About Argonne’s Center for Nanoscale Materials
The Center for Nanoscale Materials is one of the five DOE Nanoscale Science Research Centers, premier national user facilities for interdisciplinary research at the nanoscale supported by the DOE Office of Science. Together the NSRCs comprise a suite of complementary facilities that provide researchers with state-of-the-art capabilities to fabricate, process, characterize and model nanoscale materials, and constitute the largest infrastructure investment of the National Nanotechnology Initiative. The NSRCs are located at DOE’s Argonne, Brookhaven, Lawrence Berkeley, Oak Ridge, Sandia and Los Alamos National Laboratories. For more information about the DOE NSRCs, please visit https://science.osti.gov/User-Facilities/User-Facilities-at-a-Glance.
About the Advanced Photon Source
The U. S. Department of Energy Office of Science’s Advanced Photon Source (APS) at Argonne National Laboratory is one of the world’s most productive X-ray light source facilities. The APS provides high-brightness X-ray beams to a diverse community of researchers in materials science, chemistry, condensed matter physics, the life and environmental sciences, and applied research. These X-rays are ideally suited for explorations of materials and biological structures; elemental distribution; chemical, magnetic, electronic states; and a wide range of technologically important engineering systems from batteries to fuel injector sprays, all of which are the foundations of our nation’s economic, technological, and physical well-being. Each year, more than 5,000 researchers use the APS to produce over 2,000 publications detailing impactful discoveries, and solve more vital biological protein structures than users of any other X-ray light source research facility. APS scientists and engineers innovate technology that is at the heart of advancing accelerator and light-source operations. This includes the insertion devices that produce extreme-brightness X-rays prized by researchers, lenses that focus the X-rays down to a few nanometers, instrumentation that maximizes the way the X-rays interact with samples being studied, and software that gathers and manages the massive quantity of data resulting from discovery research at the APS.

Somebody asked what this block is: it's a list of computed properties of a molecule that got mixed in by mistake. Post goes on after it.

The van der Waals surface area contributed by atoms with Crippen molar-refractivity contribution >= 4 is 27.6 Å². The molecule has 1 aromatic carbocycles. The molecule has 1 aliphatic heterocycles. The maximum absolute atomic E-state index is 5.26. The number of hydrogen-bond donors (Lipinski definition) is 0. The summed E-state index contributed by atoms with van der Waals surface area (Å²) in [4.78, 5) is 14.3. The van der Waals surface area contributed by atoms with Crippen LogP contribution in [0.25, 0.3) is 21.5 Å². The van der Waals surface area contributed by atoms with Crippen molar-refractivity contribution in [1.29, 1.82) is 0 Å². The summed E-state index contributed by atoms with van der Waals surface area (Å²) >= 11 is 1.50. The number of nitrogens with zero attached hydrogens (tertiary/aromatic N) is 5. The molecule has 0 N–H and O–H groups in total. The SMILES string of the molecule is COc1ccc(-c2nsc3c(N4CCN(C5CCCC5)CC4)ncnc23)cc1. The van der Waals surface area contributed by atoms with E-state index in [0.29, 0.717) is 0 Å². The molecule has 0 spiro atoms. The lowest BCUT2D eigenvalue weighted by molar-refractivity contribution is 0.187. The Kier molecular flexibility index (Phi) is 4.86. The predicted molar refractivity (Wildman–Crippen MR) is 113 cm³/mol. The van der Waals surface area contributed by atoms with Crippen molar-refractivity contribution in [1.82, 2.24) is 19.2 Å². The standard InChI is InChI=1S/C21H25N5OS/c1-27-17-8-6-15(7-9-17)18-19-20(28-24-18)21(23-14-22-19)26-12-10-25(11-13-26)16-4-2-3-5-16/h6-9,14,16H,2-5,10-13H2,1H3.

This research used resources of the Advanced Photon Source, a U.S. DOE Office of Science User Facility operated for the DOE Office of Science by Argonne National Laboratory under Contract No. DE-AC02-06CH11357.
Argonne National Laboratory seeks solutions to pressing national problems in science and technology. The nation’s first national laboratory, Argonne conducts leading-edge basic and applied scientific research in virtually every scientific discipline. Argonne researchers work closely with researchers from hundreds of companies, universities, and federal, state and municipal agencies to help them solve their specific problems, advance America’s scientific leadership and prepare the nation for a better future. With employees from more than 60 nations, Argonne is managed by UChicago Argonne, LLC for the U.S. Department of Energy’s Office of Science.
The U.S. Department of Energy’s Office of Science is the single largest supporter of basic research in the physical sciences in the United States and is working to address some of the most pressing challenges of our time. For more information, visit https://energy.gov/science.